Spanish-style eggs in a snap
The duchess of Duchess Bake Shop shares her fast family meal
If there's a running theme in the Edmonton food community, it's that the folks who have the most to boast about are also the ones you're least likely to ever hear boasting about themselves.
They just go about their business, letting their work speak for itself, and there's no finer example of that than Giselle Courteau, founder of Duchess Bake Shop.
In addition to the internationally renowned business, Courteau is a partner in Café Linnea, Duchess Atelier, where she teaches cooking classes multiple times per week, and somehow found the time to write a second cookbook — Duchess at Home — due out this fall.
With all that on her work plate, it's obvious why quick and easy recipes are essential for the plates at home.
Looking back on her childhood, Courteau credits her mom, Sylvia, as being a "super mom" for her ability to raise two children while working full-time and still managing to get a home-cooked meal on the table every night.
Sylvia also happened to be an unusually experimental cook, and would often create dinners that young Giselle and her father didn't like. The occasional menu objections did nothing to dissuade Sylvia from cooking, however, and still don't.
"I once asked her in high school why she didn't make more of an effort to cook the things we liked, and she told me that, 'If I'm the one doing the cooking, then I get to choose what we eat. If you want to cook dinner, then I'll be happy to eat whatever you make,'" Courteau said.
From that moment on she decided to cook two or three family meals every week, and ended up really enjoying it.
Nowadays, Courteau and her partner Jacob Pelletier need to balance their hectic schedules with the desire to cook at home for their two young kids at least four times each week. Any week they manage that is considered a win.
Typical meals for the family include frittatas, chili (a real kid pleaser, according to Courteau) and lots of soups.
The recipe she made for us, baked eggs Spanish style, will be featured in her upcoming cookbook. It features a lot of similar ingredients to a frittata but is presented in a different way. The idea came from a Spanish-inspired salad a friend made. Courteau decided to adapt the flavours into a baked egg dish.
Courteau suggests if you're really in a pinch for time you can use store-bought pesto, and any precooked meats work well. The key is watching the eggs, as the cooking time can vary based on the pan and oven you use. Anywhere between six and 12 minutes in the oven should do the trick. She looks for fully cooked whites with just a bit of jiggle.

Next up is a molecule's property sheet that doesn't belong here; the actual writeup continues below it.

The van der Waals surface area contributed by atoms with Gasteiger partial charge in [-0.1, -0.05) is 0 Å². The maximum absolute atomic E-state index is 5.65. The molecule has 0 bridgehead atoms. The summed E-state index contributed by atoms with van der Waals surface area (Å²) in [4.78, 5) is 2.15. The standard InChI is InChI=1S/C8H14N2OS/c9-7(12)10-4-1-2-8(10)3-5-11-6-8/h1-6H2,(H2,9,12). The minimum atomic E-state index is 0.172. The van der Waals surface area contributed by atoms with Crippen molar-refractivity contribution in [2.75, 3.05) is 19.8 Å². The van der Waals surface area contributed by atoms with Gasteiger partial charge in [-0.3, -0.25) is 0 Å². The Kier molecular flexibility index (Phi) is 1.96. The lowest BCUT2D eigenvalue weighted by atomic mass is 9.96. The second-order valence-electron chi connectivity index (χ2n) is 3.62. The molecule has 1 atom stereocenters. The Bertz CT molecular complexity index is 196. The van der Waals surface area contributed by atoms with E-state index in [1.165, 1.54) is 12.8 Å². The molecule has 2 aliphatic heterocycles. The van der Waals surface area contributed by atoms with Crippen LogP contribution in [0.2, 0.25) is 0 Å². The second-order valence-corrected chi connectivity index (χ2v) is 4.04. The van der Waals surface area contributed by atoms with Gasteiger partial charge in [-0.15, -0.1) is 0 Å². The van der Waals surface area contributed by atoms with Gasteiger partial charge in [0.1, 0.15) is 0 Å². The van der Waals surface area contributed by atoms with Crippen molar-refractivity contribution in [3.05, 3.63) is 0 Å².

Baked Eggs, Spanish-style
You will need a 10-inch round ovenproof cast-iron pan or a 9-by-13-inch baking dish (glass or ceramic). For individual servings, use six ovenproof ramekins.
*If you use a cast-iron pan, the eggs may cook a bit more quickly, so keep a close eye on it in the oven.
- Small bunch parsley (about ¾ cup), roughly chopped
- 2 tablespoons champagne vinegar or white-wine vinegar
- 4 tablespoons olive oil
- 1 garlic clove
- 25 g (¼ cup) sliced almonds (or pine nuts)
- 1 tablespoon water
- ⅛ teaspoon salt
- 75 grams (3 cups loosely packed) fresh spinach, roughly chopped
- 6 tablespoons almond pesto
- 175 grams (¾ cup) cream
- 6 large eggs, at room temperature
- 6 slices Ibérico or Serrano ham, cut in half
- 3 plum tomatoes, diced
- 1 shallot, finely chopped
- Shaved manchego cheese, or Parmesan, to taste
- Fleur de sel (sea salt)
- Arugula (optional)
Preheat your oven to 400˚F (200˚C). Butter the baking dish or ramekins.
To make the pesto:
Place all the pesto ingredients in a blender. Blend on high until there are no large chunks. If the pesto seems really thick, add another tablespoon of water and blend again.
To make the eggs:
Mix six tablespoons of the pesto with the spinach. Spread evenly over the bottom of the baking dish.
Pour the cream evenly over the spinach. Bake for eight minutes. Remove the dish from the oven.
Gently crack the eggs into the dish and place pieces of ham around the egg.
Bake for eight to 14 minutes, until the whites are just cooked and the yolks are still runny (it will take less time in a cast-iron pan). There should still be a bit of jiggle when you shake the pan. Let cool for five minutes.
While the eggs are cooling, toss the tomatoes, shallot, and any leftover pesto together.
After five minutes' cooling, spoon the tomato mixture haphazardly over the eggs and scatter over the shaved manchego cheese.
Finish with a sprinkling of fleur de sel. If desired, serve with a handful of arugula and toast.
This dish is best served hot.